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Systematic Review Overview: 2. Develop a Research Protocol

Introduction to the 8 elements that encompass a systematic review

Step 2. Develop a Research Protocol

A research protocol, research proposal, or review protocol, is a document that states what you plan to do and how you plan to do it.

Starting with a structured, detailed, and written research protocol will help ensure that your methodology is systematic, thereby reducing sources of bias at various stages of your review.

The protocol should include your focused research question and describe the methods you will be using to conduct your review.

For example, the content of a research protocol would include:

  • Background information
  • A breakdown of your question into its components using PICO: patient, intervention, comparison, and outcome (see Step 1: Formulate a Research Question)
  • A search strategy for identifying all relevant studies
  • A list of the databases you plan to search
  • An outline of any other search methods you will be using, such as hand-searching or citation searching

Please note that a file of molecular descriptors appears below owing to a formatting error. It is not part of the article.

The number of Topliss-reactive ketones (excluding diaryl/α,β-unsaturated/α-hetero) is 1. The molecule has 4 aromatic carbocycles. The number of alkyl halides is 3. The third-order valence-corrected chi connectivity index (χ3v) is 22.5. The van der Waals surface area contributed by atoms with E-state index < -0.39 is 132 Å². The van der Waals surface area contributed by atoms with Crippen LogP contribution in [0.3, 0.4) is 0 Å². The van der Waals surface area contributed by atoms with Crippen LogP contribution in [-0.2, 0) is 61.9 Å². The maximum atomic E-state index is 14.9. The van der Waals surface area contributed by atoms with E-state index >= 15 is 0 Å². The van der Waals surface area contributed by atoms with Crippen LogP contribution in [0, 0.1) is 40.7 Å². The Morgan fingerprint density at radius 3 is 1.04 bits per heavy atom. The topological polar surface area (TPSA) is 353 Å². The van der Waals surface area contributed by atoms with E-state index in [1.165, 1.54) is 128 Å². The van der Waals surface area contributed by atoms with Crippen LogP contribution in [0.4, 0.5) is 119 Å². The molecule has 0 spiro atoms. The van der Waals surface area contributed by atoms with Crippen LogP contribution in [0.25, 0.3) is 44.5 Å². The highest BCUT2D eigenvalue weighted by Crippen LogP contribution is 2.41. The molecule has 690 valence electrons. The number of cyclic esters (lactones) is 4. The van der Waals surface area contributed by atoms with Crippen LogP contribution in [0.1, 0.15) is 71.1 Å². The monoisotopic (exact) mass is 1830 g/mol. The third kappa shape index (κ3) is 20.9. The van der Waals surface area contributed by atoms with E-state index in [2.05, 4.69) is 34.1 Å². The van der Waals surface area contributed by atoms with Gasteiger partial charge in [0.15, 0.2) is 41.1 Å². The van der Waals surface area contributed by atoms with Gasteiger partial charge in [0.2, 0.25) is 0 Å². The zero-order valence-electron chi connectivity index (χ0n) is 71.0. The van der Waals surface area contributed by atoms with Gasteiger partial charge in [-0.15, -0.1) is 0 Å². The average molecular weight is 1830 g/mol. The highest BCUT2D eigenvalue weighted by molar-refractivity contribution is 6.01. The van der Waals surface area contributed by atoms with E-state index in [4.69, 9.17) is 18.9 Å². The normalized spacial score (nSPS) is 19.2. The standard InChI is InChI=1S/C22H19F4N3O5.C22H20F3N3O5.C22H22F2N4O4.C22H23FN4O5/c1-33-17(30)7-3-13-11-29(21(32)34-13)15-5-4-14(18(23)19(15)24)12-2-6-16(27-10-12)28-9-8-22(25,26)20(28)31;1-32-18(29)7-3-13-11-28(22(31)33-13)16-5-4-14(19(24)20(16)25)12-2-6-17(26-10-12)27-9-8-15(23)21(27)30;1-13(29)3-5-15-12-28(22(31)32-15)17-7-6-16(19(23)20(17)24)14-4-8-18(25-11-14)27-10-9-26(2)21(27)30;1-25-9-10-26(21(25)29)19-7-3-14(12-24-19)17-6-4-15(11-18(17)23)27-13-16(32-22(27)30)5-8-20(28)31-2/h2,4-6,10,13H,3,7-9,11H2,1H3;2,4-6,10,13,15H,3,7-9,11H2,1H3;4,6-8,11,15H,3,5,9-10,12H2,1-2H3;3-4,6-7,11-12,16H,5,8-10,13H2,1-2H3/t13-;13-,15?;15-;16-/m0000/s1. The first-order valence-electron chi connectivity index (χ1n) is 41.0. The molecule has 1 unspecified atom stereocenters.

• Any inclusion and exclusion criteria (what type of studies will you be including?)
  • A description of the methods you will be using to analyze and critically appraise your results

A more detailed list of the elements of a protocol can be found in the Cochrane Handbook. The PRISMA for systematic review protocols (PRISMA-P) is a guideline for elements that should be reported in the protocol to ensure completeness and transparency. In addition, you should register your protocol so that others can see what research you are doing, how you're conducting the research, and to prevent duplication of research.

Keep in mind that after your initial literature search, you may find the need to revise your protocol. Make sure to document any changes that have been made to the protocol in the methods section of the completed review.